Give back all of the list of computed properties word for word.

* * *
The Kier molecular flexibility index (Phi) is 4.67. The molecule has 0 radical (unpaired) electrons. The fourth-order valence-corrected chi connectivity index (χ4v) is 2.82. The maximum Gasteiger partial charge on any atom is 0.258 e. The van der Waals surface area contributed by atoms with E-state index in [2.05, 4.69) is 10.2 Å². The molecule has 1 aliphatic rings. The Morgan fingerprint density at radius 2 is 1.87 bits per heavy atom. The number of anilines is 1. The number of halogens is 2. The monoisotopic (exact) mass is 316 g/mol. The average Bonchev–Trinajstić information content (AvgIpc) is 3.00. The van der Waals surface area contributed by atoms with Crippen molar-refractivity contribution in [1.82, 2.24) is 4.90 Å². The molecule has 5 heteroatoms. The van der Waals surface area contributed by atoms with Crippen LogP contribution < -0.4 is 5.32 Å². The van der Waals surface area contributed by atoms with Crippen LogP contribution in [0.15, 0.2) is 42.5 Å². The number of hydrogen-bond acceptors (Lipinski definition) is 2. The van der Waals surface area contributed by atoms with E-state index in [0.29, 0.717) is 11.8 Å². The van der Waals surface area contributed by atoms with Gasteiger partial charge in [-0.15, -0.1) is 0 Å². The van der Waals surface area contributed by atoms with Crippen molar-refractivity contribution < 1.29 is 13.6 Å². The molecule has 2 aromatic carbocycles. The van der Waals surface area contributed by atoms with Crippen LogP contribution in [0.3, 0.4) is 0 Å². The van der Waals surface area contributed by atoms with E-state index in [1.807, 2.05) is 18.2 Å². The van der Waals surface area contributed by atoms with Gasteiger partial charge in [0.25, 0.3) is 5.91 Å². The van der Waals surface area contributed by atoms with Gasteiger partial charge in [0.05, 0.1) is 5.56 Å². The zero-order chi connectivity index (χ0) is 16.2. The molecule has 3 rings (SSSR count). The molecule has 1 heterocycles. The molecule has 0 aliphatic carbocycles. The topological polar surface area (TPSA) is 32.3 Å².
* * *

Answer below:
The Kier molecular flexibility index (Phi) is 4.67. The molecule has 0 radical (unpaired) electrons. The fourth-order valence-corrected chi connectivity index (χ4v) is 2.82. The maximum Gasteiger partial charge on any atom is 0.258 e. The van der Waals surface area contributed by atoms with E-state index in [2.05, 4.69) is 10.2 Å². The molecule has 1 aliphatic rings. The Morgan fingerprint density at radius 2 is 1.87 bits per heavy atom. The number of anilines is 1. The number of halogens is 2. The monoisotopic (exact) mass is 316 g/mol. The average Bonchev–Trinajstić information content (AvgIpc) is 3.00. The van der Waals surface area contributed by atoms with Crippen molar-refractivity contribution in [1.82, 2.24) is 4.90 Å². The molecule has 5 heteroatoms. The van der Waals surface area contributed by atoms with Crippen LogP contribution < -0.4 is 5.32 Å². The van der Waals surface area contributed by atoms with Crippen LogP contribution in [0.15, 0.2) is 42.5 Å². The number of hydrogen-bond acceptors (Lipinski definition) is 2. The van der Waals surface area contributed by atoms with E-state index in [0.29, 0.717) is 11.8 Å². The van der Waals surface area contributed by atoms with Gasteiger partial charge in [-0.15, -0.1) is 0 Å². The van der Waals surface area contributed by atoms with Crippen molar-refractivity contribution < 1.29 is 13.6 Å². The molecule has 2 aromatic carbocycles. The van der Waals surface area contributed by atoms with Crippen LogP contribution in [0.3, 0.4) is 0 Å². The van der Waals surface area contributed by atoms with E-state index in [1.807, 2.05) is 18.2 Å². The van der Waals surface area contributed by atoms with Gasteiger partial charge in [0.25, 0.3) is 5.91 Å². The van der Waals surface area contributed by atoms with Gasteiger partial charge in [0.05, 0.1) is 5.56 Å². The zero-order chi connectivity index (χ0) is 16.2. The molecule has 3 rings (SSSR count). The molecule has 1 heterocycles. The molecule has 0 aliphatic carbocycles. The topological polar surface area (TPSA) is 32.3 Å².